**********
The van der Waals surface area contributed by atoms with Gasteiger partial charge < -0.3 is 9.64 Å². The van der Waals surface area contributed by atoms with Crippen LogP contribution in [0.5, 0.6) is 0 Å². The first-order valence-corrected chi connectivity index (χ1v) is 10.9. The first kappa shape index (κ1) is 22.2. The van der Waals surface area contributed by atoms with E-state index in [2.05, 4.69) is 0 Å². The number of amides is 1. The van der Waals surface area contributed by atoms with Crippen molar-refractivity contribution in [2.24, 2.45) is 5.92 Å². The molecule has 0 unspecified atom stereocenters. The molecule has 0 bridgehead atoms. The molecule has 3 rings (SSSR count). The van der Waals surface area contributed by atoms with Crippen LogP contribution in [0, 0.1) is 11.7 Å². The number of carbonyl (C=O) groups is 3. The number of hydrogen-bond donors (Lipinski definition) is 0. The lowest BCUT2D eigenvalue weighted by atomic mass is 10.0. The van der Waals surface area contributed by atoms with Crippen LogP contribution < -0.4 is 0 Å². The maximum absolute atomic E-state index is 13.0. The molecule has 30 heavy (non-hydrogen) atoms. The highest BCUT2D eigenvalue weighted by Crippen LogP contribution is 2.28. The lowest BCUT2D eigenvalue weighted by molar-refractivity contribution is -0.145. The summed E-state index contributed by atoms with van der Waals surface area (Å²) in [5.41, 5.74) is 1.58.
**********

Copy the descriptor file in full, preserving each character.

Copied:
The van der Waals surface area contributed by atoms with Gasteiger partial charge < -0.3 is 9.64 Å². The van der Waals surface area contributed by atoms with Crippen LogP contribution in [0.5, 0.6) is 0 Å². The first-order valence-corrected chi connectivity index (χ1v) is 10.9. The first kappa shape index (κ1) is 22.2. The van der Waals surface area contributed by atoms with E-state index in [2.05, 4.69) is 0 Å². The number of amides is 1. The van der Waals surface area contributed by atoms with Crippen molar-refractivity contribution in [2.24, 2.45) is 5.92 Å². The molecule has 0 unspecified atom stereocenters. The molecule has 0 bridgehead atoms. The molecule has 3 rings (SSSR count). The van der Waals surface area contributed by atoms with Crippen LogP contribution in [0, 0.1) is 11.7 Å². The number of carbonyl (C=O) groups is 3. The number of hydrogen-bond donors (Lipinski definition) is 0. The lowest BCUT2D eigenvalue weighted by atomic mass is 10.0. The van der Waals surface area contributed by atoms with Crippen LogP contribution < -0.4 is 0 Å². The maximum absolute atomic E-state index is 13.0. The molecule has 30 heavy (non-hydrogen) atoms. The highest BCUT2D eigenvalue weighted by Crippen LogP contribution is 2.28. The lowest BCUT2D eigenvalue weighted by molar-refractivity contribution is -0.145. The summed E-state index contributed by atoms with van der Waals surface area (Å²) in [5.41, 5.74) is 1.58.